So, What’s the Deal with Monitor Calibration?
To be honest, I have spent years editing photos without ever calibrating my monitor and I thought I wasn’t missing out on anything. It turns out, I was wrong.
As it turns out, even a high-end monitor will degrade over time and colors won’t render properly. The calibrator we test in this video is the Datacolor Spyder5ELITE, which is an external device that measures color and light emitting from your monitor and then makes software corrections to make sure you are properly displaying color.
We have gotten so many requests to make an episode on monitor calibration that we couldn’t ignore them. We called up Datacolor and asked if they would send us one of their calibrators and sponsor a review, and we are happy they said yes, because this thing really does work.
Here is the deal. After running the calibration software on multiple monitors and a laptop, it became obvious via the before/after images that the colors on the monitors in the before were horrible, even on a $1,000 Mac Thunderbolt Display.
Most notably, the reds were washed out and rendered way too much green. This is a big deal, because people’s skin is primarily red, meaning the monitors in our studio have been showing inaccurate colors for years!
Quick Tip: Use the included software to sync multiple monitors together if you are using more than one display.
Mo Monitors, Mo Problems
Here in the PHLEARN Studio, we have many computers ranging from laptops, Windows Desktops, iMacs, and Mac PROs. Almost every project we produce is edited on multiple computers by multiple different people.
It turns out, everyone was seeing different colors!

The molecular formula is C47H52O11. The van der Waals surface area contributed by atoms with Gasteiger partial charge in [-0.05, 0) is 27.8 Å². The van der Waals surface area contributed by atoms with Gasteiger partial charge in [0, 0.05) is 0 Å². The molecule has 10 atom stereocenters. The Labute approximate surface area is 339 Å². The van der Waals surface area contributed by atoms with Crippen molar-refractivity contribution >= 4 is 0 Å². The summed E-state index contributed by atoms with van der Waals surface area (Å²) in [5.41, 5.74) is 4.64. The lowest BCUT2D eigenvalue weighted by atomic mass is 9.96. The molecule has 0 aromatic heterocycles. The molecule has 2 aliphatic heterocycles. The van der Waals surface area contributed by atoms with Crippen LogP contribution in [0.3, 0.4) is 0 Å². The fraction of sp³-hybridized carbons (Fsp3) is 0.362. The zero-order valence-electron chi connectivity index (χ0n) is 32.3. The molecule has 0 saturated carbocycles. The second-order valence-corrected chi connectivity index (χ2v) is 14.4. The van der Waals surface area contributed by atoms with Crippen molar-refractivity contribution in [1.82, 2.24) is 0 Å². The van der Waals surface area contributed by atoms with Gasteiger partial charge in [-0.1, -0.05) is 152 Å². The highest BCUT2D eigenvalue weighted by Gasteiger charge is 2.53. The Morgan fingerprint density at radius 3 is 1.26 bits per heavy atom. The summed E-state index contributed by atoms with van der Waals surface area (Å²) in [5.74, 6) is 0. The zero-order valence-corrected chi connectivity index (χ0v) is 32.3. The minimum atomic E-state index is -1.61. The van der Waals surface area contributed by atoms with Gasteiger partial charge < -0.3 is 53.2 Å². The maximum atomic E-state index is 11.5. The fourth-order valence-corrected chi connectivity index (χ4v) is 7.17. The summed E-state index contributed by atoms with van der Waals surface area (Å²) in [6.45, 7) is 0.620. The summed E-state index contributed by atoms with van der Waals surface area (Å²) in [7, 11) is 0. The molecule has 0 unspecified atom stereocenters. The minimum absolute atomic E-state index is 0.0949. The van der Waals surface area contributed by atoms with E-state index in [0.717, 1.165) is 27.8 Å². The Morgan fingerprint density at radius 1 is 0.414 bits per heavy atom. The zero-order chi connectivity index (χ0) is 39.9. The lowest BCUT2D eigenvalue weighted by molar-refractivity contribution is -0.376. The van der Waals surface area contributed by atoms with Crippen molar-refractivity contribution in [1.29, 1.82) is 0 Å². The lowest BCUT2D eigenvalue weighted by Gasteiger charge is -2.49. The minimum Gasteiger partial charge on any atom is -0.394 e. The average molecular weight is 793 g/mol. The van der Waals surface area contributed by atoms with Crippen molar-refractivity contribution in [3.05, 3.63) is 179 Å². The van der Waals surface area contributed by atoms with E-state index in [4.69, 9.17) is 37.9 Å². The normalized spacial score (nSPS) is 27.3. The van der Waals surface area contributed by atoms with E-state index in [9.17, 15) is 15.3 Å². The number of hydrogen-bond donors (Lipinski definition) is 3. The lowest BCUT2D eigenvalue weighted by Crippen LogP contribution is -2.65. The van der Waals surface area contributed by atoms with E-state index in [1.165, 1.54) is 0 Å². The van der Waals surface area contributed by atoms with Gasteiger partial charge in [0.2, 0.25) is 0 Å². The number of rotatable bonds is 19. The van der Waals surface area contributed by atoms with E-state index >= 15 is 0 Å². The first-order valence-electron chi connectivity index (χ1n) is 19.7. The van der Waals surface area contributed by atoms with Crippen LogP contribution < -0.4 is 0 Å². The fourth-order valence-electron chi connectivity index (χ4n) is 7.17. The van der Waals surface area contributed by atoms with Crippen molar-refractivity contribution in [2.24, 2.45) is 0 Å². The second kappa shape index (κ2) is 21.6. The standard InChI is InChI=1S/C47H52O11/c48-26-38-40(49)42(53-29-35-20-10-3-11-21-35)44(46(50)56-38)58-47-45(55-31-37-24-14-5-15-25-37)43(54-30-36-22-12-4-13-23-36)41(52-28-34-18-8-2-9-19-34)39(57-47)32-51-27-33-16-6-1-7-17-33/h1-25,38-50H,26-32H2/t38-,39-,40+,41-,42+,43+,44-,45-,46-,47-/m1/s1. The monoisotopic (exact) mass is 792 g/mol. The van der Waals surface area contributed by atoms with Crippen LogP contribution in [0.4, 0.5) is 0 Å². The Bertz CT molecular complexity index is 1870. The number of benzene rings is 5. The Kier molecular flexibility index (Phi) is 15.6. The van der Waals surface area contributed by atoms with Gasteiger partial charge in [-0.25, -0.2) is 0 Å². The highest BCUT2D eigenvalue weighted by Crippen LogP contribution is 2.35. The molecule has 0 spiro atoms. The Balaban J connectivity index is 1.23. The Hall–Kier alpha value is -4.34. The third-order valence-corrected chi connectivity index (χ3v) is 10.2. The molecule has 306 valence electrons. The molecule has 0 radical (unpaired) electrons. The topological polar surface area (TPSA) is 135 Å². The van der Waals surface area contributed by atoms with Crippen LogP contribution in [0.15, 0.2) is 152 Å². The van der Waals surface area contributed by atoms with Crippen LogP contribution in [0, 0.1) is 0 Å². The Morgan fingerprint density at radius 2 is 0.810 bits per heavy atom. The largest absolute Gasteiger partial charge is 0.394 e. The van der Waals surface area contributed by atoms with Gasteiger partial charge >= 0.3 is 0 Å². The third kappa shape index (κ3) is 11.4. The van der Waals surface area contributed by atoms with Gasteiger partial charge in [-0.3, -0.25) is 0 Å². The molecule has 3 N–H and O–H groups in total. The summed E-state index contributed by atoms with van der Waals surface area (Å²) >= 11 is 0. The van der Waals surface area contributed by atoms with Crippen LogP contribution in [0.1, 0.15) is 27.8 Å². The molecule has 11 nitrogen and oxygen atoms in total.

When you do color correction in Photoshop or Lightroom using a monitor than is not properly calibrated, you could be making your image worse!
There is software that will allow you to “calibrate” your monitors, but without an external device to check what the monitors are displaying, the software only goes so far.
The Reviews are In
Hey, this is Aaron Nace. To be honest, I wasn’t sure whether this thing would make a difference or not. In fact, I was pretty skeptical.
I use a ton of different computers and some of the displays I use are pretty old. I had just kind of accepted the fact that the color would be bad on the older monitors, so I don’t use them for photo editing.
I did think that the colors on my newer expensive displays was spot-on. While the color on the newer displays was better than the older displays, it was far from perfect.
Just a couple of before/after images of people and I was totally sold. The before images didn’t look that bad, but the after images were noticeably way better. After the calibration, skin tones looked natural and reds were displaying way better. In general, the images on my screen just look better after calibration.
I can’t believe I waited so long before calibrating my monitors. Now I think back to all the images I have delivered to clients that had WHACK colors.
My bad guys, my bad.